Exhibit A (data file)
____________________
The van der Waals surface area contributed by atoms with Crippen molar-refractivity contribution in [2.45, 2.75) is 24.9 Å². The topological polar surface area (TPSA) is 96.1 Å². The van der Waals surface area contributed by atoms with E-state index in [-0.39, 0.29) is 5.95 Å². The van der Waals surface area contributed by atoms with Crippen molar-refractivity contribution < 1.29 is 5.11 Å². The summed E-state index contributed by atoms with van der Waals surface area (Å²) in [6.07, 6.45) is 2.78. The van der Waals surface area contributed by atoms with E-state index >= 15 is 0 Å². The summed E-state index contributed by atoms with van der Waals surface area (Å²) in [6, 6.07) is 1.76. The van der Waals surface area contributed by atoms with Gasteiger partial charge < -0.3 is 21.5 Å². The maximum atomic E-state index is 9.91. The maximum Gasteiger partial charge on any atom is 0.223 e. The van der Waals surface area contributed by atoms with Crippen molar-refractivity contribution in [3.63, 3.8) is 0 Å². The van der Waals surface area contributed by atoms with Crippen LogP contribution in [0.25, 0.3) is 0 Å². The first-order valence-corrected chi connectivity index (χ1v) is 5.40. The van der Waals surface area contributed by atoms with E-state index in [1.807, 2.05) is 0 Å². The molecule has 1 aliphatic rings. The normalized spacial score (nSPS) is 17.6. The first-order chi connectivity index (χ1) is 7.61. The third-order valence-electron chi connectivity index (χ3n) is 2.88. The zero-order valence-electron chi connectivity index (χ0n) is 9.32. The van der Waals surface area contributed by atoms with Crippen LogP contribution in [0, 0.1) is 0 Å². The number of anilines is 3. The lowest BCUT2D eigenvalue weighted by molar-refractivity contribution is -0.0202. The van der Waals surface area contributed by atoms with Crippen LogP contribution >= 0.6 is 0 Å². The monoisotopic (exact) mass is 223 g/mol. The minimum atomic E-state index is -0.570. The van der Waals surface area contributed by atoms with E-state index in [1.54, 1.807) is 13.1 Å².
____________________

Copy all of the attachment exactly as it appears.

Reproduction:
The van der Waals surface area contributed by atoms with Crippen molar-refractivity contribution in [2.45, 2.75) is 24.9 Å². The topological polar surface area (TPSA) is 96.1 Å². The van der Waals surface area contributed by atoms with E-state index in [-0.39, 0.29) is 5.95 Å². The van der Waals surface area contributed by atoms with Crippen molar-refractivity contribution < 1.29 is 5.11 Å². The summed E-state index contributed by atoms with van der Waals surface area (Å²) in [6.07, 6.45) is 2.78. The van der Waals surface area contributed by atoms with E-state index >= 15 is 0 Å². The summed E-state index contributed by atoms with van der Waals surface area (Å²) in [6, 6.07) is 1.76. The van der Waals surface area contributed by atoms with Gasteiger partial charge < -0.3 is 21.5 Å². The maximum atomic E-state index is 9.91. The maximum Gasteiger partial charge on any atom is 0.223 e. The van der Waals surface area contributed by atoms with Crippen molar-refractivity contribution in [3.63, 3.8) is 0 Å². The van der Waals surface area contributed by atoms with Crippen LogP contribution in [0.25, 0.3) is 0 Å². The first-order valence-corrected chi connectivity index (χ1v) is 5.40. The van der Waals surface area contributed by atoms with E-state index in [1.807, 2.05) is 0 Å². The molecule has 1 aliphatic rings. The normalized spacial score (nSPS) is 17.6. The first-order chi connectivity index (χ1) is 7.61. The third-order valence-electron chi connectivity index (χ3n) is 2.88. The zero-order valence-electron chi connectivity index (χ0n) is 9.32. The van der Waals surface area contributed by atoms with Crippen LogP contribution in [0, 0.1) is 0 Å². The number of anilines is 3. The lowest BCUT2D eigenvalue weighted by molar-refractivity contribution is -0.0202. The van der Waals surface area contributed by atoms with Crippen LogP contribution >= 0.6 is 0 Å². The monoisotopic (exact) mass is 223 g/mol. The minimum atomic E-state index is -0.570. The van der Waals surface area contributed by atoms with E-state index in [1.54, 1.807) is 13.1 Å².